Urban India has it easy in terms of access to literature and good books. We have our malls and online book shops. However, it is not so easy for people in rural India to get access to vernacular literature. Majority of the rural population get access only to newspapers and textbooks. One man, Pankaj Kurulkar, aims to change this scene with his wonderful initiative – Granthayan.
Aruna Viswanatha reports about Granthayan in this article at The Mint:
An electrical engineer by training, 45-year-old Kurulkar ran a networking and hardware solutions company for 15 years, before he put Rs3 crore of his own into Granthayan, a chain of mobile bookstores that travels the length and breadth of Maharashtra selling mostly Marathi books. Kurulkar says he plans to later replicate his business model in other states, focusing on books in their regional languages.
As one can easily imagine, the roadblocks and problems that such an initiative would face are significant:
Only 59% of India’s rural population can read, according to the 2001 census, and reading material itself is limited outside the cities. Local languages have also had to face the growing popularity of English. “The situation is pathetic. People are migrating from vernacular language to English medium, and not at all passionate about reading Marathi,” says Kurulkar, who writes novels and short stories as well.
“Rural areas don’t see anything other than newspapers and textbooks. So good, affordable reading material, which is simple, is the need for the day,” says Rukmini Banerji, a programme director at non-government organization Pratham, which prepares an annual report on the status of education measuring student literacy. “Nothing is easily available like you can go to the paan (betel) shop and get gutka.” Pratham’s publishing arm, Pratham Books, which prints cheap children’s books, also has plans to enter the rural retail market next month, according to managing trustee Ashok Kamath.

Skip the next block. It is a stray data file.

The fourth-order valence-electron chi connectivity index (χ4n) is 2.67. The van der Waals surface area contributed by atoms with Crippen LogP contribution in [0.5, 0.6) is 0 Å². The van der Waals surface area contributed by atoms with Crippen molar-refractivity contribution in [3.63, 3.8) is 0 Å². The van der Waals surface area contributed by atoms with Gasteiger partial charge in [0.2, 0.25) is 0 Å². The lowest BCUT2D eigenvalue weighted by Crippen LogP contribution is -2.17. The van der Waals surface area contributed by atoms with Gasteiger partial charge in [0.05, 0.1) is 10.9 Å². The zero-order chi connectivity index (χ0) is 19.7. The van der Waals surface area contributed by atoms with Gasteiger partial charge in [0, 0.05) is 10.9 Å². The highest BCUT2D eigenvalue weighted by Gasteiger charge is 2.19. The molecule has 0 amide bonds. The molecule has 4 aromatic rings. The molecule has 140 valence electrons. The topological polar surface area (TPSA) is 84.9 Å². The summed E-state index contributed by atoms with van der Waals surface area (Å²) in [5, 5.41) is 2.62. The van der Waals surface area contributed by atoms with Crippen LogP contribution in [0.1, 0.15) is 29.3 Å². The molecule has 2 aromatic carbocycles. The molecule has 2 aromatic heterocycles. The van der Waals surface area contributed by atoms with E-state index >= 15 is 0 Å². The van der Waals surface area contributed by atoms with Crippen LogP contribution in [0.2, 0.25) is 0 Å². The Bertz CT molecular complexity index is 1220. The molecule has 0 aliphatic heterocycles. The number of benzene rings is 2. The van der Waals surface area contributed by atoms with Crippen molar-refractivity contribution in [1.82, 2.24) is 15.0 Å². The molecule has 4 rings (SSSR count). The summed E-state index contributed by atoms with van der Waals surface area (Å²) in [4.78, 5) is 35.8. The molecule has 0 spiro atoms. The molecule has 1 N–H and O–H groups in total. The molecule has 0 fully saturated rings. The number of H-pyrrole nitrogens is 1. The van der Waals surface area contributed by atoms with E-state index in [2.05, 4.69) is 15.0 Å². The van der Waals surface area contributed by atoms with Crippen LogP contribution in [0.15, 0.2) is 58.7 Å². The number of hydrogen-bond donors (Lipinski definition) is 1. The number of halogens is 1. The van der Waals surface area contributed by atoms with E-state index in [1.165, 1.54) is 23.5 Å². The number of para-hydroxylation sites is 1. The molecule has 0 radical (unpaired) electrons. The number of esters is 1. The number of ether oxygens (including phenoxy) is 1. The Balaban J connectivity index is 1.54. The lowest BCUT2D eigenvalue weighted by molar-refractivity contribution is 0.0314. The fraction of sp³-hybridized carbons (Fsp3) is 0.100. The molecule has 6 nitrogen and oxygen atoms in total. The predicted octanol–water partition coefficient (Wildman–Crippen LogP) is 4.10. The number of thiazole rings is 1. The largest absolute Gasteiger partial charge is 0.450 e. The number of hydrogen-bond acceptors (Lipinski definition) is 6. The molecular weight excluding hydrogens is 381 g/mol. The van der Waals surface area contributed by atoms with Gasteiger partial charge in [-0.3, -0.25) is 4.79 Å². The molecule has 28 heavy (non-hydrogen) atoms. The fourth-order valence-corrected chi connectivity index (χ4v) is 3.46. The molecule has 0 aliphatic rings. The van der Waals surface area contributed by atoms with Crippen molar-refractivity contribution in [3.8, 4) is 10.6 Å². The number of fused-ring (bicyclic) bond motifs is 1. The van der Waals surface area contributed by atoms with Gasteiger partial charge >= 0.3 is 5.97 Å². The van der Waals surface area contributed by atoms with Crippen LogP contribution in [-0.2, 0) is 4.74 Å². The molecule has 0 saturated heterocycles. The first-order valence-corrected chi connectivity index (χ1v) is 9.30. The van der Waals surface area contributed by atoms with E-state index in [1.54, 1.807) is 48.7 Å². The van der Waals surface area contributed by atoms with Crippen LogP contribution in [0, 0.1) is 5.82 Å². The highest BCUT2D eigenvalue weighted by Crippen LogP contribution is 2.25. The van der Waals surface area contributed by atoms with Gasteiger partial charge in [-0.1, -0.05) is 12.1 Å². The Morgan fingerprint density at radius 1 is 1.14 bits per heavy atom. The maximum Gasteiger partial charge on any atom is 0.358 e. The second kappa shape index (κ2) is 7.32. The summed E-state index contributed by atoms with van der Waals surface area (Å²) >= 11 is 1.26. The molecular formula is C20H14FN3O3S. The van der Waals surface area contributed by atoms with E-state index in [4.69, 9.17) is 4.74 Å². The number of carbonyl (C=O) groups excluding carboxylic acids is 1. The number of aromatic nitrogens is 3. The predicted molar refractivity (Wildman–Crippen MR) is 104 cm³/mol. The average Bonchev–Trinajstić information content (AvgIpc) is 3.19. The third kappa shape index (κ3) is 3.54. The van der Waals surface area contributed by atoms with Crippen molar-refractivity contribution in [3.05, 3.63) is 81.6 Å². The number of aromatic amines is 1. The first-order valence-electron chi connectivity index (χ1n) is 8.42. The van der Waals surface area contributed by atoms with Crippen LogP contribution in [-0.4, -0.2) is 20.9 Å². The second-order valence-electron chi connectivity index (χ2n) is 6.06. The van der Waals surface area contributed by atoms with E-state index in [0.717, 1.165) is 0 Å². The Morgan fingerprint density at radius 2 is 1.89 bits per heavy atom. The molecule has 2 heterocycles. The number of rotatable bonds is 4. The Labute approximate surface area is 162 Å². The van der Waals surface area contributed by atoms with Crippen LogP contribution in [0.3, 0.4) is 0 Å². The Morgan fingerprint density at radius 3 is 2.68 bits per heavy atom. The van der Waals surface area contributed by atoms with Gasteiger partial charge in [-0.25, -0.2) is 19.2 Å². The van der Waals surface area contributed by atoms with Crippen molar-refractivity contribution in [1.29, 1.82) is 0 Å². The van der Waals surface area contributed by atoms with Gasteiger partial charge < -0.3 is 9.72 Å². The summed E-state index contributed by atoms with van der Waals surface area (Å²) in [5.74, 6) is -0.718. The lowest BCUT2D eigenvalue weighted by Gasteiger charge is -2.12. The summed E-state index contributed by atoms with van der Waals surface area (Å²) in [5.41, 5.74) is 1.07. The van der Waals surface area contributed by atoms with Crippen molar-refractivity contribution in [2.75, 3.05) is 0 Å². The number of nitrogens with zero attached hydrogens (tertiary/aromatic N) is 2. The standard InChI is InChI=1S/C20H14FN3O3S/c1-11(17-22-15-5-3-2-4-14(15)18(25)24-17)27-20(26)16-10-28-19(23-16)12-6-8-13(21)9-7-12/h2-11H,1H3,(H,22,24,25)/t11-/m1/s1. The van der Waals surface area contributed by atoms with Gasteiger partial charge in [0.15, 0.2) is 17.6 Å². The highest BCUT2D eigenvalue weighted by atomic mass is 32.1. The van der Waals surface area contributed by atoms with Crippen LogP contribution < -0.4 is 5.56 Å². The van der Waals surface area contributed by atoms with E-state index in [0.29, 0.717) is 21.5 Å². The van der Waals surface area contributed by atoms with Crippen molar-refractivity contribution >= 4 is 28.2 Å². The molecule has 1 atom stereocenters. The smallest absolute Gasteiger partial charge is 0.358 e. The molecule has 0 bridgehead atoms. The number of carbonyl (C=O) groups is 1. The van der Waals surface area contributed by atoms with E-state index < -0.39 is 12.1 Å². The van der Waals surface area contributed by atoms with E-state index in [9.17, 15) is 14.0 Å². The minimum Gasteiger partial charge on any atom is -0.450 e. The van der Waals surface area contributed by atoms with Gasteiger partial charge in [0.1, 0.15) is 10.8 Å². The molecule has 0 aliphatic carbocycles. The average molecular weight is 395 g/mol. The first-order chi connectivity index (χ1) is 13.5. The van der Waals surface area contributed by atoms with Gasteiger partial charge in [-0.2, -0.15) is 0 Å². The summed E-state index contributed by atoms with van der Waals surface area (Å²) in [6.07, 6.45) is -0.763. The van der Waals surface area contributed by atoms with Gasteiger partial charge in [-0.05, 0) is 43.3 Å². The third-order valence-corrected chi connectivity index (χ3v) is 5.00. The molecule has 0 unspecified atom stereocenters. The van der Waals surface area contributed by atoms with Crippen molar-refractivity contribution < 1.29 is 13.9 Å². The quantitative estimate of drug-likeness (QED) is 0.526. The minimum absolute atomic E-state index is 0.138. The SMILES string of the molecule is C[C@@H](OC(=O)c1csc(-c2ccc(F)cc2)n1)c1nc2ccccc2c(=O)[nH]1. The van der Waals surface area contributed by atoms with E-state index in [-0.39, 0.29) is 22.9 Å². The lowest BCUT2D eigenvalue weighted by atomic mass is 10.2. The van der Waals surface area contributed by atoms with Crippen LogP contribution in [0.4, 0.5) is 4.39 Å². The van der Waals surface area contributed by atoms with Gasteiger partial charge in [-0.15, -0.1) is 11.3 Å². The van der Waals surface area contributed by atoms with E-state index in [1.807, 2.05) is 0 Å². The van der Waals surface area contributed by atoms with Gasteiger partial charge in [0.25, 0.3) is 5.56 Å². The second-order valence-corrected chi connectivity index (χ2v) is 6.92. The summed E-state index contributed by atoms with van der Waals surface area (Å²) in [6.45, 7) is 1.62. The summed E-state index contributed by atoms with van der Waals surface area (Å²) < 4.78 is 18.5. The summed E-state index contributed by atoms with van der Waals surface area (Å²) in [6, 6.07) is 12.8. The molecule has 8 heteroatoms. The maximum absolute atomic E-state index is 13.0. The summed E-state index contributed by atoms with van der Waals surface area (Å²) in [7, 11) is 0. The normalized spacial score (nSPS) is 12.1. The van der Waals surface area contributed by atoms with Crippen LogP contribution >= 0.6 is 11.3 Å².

Kurulkar, however, is confident that this initiative of his will make an impact on the current scenario. His progress so far has been very impressive:
To date, Kurulkar says, his trucks have visited 28 out of the 35 districts in Maharashtra, and covered 80% of the state. The trucks follow pre-set routes—up and down the Mumbai-Goa highway for instance—and stay in a neighbourhood from a few days up to a week, depending on the amount of local business. Each truck has a staff of three, with a driver, an accountant and a helper on board.
According to Kurulkar, Granthayan has sold around 100,000 titles in the first three months of operation, and stocks both Marathi and English titles, though, he says, 75% of the company’s stock and sales are in Marathi.
To know more about what are the bestsellers in the rural areas and what are the other problems faced by Granthayan, please do read the entire article here.
Image courtesy: Mint
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